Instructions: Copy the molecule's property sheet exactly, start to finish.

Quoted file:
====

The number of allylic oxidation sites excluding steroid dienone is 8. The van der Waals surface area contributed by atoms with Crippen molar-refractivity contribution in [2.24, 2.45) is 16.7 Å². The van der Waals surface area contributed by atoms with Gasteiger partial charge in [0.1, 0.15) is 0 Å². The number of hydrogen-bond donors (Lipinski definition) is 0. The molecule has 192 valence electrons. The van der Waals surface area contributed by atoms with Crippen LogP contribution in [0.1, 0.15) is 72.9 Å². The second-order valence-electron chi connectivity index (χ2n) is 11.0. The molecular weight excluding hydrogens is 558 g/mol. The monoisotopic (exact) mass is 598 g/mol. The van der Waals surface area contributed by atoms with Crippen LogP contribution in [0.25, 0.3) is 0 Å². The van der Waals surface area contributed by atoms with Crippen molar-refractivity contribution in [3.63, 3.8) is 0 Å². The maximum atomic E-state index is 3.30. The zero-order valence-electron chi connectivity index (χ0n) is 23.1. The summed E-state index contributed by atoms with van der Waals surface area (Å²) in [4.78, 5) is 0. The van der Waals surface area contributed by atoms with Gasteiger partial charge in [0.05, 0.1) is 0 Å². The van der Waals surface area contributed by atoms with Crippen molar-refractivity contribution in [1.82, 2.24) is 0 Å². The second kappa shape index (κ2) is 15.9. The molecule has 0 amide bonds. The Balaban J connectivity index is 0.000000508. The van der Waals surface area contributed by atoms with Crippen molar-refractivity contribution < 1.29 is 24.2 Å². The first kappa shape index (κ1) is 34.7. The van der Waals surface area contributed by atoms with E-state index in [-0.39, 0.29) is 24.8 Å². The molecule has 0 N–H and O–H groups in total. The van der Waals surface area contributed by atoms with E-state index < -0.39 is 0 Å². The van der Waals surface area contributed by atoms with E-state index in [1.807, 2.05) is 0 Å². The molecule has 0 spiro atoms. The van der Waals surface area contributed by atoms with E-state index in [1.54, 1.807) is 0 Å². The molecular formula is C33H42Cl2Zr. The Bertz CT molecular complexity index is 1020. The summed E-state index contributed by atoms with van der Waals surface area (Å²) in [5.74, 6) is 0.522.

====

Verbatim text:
The number of allylic oxidation sites excluding steroid dienone is 8. The van der Waals surface area contributed by atoms with Crippen molar-refractivity contribution in [2.24, 2.45) is 16.7 Å². The van der Waals surface area contributed by atoms with Gasteiger partial charge in [0.1, 0.15) is 0 Å². The number of hydrogen-bond donors (Lipinski definition) is 0. The molecule has 192 valence electrons. The van der Waals surface area contributed by atoms with Crippen LogP contribution in [0.1, 0.15) is 72.9 Å². The second-order valence-electron chi connectivity index (χ2n) is 11.0. The molecular weight excluding hydrogens is 558 g/mol. The monoisotopic (exact) mass is 598 g/mol. The van der Waals surface area contributed by atoms with Crippen LogP contribution in [0.25, 0.3) is 0 Å². The van der Waals surface area contributed by atoms with Crippen molar-refractivity contribution in [3.63, 3.8) is 0 Å². The maximum atomic E-state index is 3.30. The zero-order valence-electron chi connectivity index (χ0n) is 23.1. The summed E-state index contributed by atoms with van der Waals surface area (Å²) in [4.78, 5) is 0. The van der Waals surface area contributed by atoms with Gasteiger partial charge in [0.05, 0.1) is 0 Å². The van der Waals surface area contributed by atoms with Crippen molar-refractivity contribution in [1.82, 2.24) is 0 Å². The second kappa shape index (κ2) is 15.9. The molecule has 0 amide bonds. The Balaban J connectivity index is 0.000000508. The van der Waals surface area contributed by atoms with Crippen molar-refractivity contribution < 1.29 is 24.2 Å². The first kappa shape index (κ1) is 34.7. The van der Waals surface area contributed by atoms with E-state index in [-0.39, 0.29) is 24.8 Å². The molecule has 0 N–H and O–H groups in total. The van der Waals surface area contributed by atoms with E-state index < -0.39 is 0 Å². The van der Waals surface area contributed by atoms with E-state index in [1.807, 2.05) is 0 Å². The molecule has 0 spiro atoms. The van der Waals surface area contributed by atoms with E-state index in [1.54, 1.807) is 0 Å². The molecular formula is C33H42Cl2Zr. The Bertz CT molecular complexity index is 1020. The summed E-state index contributed by atoms with van der Waals surface area (Å²) in [5.74, 6) is 0.522.